Saturday, November 26, 2016

State of the 'Blog 2016

Another year's end comes rushing toward us. My blog output continues to shrink year-over-year, and the content itself would make it appear to have turned into a book review site. The demands of work and life continue to constrict my output for several reasons. The state of the news has made it either uninteresting or depressing to try and pluck out things of interest. It's not that they aren't still there, it's just that I spend less and less active attention on it. The same is true of programming and amateur art, in spite of my best intentions. The relative ease of social media, and the corresponding lack of interoperability, absorbs many of the quick-link posts that I used to store here. Even the book reviews are more accessible over on Goodreads. And yet, I remain as unwilling to give up this spot as I am to put more work into it. And without me paying much attention I have surpassed the 1000 post mark. I do not really see things changing much next year, but you never see the big changes coming, so who knows. Safe journeys until we meet again.

Bookworming: Virtual Light

Virtual Light, William Gibson, ****
The usual caveat that Gibson is probably my favorite author applies. Virtual Light is a relatively straightforward thriller set in one of Gibson's fantastically extrapolated worlds. The highlights, as usual, are in the background details rather than the action itself. The Bridge trilogy, of which this is the first book, sits between the Sprawl and Blue Ant trilogies both in their publication dates and in tone and focus. The Sprawl is sci-fi cyberpunk, while the Blue Ant leans much less on technology and uses a more contemporary setting. The Bridge lands in between. There is still the air of supertech in the background, but the focus is much more on the ephemera of society, large and small.

Saturday, November 19, 2016

Bookworming: The Island of Dr. Moreau

The Island of Dr. Moreau, H. G. Wells, ***
A hundred years before Jurassic Park's Ilsa Nublar, there was another tale set on an island that also warned of the dangers of being too confident in the use of our science to control nature. And surprisingly, the formula hasn't really evolved much (no pun intended). Readers or viewers of Michael Crichton's suspense novels and the movies derived from them will find themselves at home with the rising tension and exponential unraveling of The Island of Dr. Moreau. For those who like those sorts of novels or for those who might want to be familiar with the source from which they spawned, I can heartily recommend this little literary history lesson.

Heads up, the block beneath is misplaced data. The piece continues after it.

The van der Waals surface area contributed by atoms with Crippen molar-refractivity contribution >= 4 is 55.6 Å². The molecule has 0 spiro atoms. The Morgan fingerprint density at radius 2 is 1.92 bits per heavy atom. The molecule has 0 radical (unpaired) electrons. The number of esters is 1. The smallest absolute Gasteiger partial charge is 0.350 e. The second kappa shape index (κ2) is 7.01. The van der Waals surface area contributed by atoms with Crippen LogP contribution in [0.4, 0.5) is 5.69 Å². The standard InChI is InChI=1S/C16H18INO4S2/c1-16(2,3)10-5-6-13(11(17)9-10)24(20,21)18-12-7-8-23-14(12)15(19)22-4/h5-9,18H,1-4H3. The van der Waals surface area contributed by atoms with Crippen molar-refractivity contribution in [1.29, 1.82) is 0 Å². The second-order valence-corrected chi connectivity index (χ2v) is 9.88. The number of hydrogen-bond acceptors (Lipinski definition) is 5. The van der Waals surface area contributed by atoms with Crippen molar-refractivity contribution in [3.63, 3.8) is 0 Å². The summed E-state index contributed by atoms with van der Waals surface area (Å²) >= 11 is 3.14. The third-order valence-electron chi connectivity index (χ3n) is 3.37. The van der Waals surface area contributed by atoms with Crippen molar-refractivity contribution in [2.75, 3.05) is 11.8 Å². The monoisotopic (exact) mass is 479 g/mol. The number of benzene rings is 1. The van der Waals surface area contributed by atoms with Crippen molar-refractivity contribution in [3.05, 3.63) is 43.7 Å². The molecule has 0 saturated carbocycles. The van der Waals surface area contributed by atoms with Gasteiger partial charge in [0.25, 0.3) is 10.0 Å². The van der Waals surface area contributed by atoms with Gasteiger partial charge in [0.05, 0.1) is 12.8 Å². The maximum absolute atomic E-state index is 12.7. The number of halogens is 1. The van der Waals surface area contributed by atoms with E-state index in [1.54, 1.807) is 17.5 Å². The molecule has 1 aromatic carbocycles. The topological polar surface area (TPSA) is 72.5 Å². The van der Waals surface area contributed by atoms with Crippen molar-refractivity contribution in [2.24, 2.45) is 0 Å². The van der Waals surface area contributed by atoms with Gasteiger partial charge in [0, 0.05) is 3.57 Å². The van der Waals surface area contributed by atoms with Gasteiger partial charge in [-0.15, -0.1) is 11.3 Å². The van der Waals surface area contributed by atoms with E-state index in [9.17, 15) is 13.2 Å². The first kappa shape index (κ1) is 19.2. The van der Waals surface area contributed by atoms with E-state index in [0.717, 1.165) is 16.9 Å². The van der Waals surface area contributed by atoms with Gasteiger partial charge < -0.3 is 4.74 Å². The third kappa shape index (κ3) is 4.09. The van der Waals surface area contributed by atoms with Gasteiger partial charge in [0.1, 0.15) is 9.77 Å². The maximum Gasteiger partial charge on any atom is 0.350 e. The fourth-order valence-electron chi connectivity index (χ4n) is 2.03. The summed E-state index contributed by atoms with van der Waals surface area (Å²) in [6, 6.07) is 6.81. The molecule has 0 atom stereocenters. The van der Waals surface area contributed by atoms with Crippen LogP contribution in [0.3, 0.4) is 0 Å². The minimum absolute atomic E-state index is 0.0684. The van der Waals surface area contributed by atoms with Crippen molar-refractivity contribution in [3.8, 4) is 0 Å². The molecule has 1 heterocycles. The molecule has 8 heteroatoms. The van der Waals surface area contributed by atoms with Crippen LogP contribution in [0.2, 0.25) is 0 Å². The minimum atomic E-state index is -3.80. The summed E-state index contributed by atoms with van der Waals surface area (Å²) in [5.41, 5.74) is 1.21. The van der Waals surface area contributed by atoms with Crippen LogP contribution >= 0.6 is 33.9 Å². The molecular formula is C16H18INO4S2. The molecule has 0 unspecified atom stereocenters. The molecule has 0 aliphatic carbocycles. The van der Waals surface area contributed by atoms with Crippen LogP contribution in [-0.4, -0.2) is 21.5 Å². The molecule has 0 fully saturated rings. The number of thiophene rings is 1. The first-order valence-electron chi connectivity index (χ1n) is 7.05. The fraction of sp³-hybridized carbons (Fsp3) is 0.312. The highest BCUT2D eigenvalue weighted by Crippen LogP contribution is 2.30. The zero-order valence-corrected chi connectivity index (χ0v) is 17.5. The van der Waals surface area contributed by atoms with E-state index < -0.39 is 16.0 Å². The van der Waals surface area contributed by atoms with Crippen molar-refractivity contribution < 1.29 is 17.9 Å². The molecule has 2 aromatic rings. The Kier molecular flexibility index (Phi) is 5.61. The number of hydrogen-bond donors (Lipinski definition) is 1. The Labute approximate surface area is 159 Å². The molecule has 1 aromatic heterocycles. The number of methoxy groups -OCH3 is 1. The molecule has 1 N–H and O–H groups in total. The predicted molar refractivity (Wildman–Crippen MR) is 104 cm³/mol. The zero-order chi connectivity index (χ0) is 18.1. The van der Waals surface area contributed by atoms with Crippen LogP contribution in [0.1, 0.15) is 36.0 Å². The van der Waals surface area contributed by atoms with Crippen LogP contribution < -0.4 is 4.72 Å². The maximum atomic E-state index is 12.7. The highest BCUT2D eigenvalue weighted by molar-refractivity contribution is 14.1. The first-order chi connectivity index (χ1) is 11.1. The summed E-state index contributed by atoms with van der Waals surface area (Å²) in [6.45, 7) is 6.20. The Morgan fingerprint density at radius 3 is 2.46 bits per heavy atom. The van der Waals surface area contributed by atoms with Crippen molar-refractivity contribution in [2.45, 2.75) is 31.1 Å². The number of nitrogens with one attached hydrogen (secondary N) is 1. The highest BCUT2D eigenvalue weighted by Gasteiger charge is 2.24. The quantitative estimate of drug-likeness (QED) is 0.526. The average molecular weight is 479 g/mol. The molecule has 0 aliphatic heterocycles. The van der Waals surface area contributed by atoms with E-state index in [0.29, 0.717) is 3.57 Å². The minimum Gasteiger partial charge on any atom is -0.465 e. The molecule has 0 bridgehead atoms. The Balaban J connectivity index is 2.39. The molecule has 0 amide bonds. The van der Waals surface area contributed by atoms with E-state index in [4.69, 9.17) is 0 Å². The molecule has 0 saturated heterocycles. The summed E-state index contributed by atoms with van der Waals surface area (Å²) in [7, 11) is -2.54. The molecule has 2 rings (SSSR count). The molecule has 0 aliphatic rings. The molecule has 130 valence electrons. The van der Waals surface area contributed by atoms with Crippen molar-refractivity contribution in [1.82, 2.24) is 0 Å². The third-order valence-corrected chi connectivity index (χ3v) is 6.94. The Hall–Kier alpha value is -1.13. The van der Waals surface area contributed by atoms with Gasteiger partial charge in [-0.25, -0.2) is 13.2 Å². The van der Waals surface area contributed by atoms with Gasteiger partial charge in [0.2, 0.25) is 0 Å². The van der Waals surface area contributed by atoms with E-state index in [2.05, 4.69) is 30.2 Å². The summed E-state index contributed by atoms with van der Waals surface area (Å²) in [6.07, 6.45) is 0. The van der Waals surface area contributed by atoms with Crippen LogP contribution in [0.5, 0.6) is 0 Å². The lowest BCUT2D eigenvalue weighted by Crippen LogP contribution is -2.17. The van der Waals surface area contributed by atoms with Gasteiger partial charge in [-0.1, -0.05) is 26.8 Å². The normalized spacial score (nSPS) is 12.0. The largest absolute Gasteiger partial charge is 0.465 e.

Thursday, November 10, 2016

On the 2016 Presidential Election

I've thought quite a bit about how to express my feelings regarding the election. I've thought about not expressing them too. Given the dynamics, and me being a straight, white, middle class, desk-job-holding man, both choices are liable to offend. So I'll just do what I do and make a couple of observations.

First, there is a phrase often cited in stories about hiring practices for programming jobs: "the candidate is qualified but not a cultural fit for us." It seems to me there are some interesting parallels in those examinations of the tech industry and the way the election played out.

Second, we have all endured a protracted campaign of lies, propaganda, opportunism, and heavy-handed political machinations on clear display. There are no more smoke filled back rooms, the smoke is all out in the open, and we are choking on it.

Third, the consequences of using fear and hatred as tools are both lessons from history and a common way to identify a bad guy in popular culture. But that doesn't mean they aren't tempting. And it certainly doesn't mean they aren't effective.

Finally, there have been many illusions shattered over the past couple of days, and many illusions reinforced. Trying to figure out which one is which can tell you much about yourself.

For those that read this far, thank you for your time. I wish you well in all things. I wish I had some better answers. Instead I'm going to go back to stressing about work deadlines that always seem too close, wishing I was playing games instead of adulting, and daydreaming about spaceships.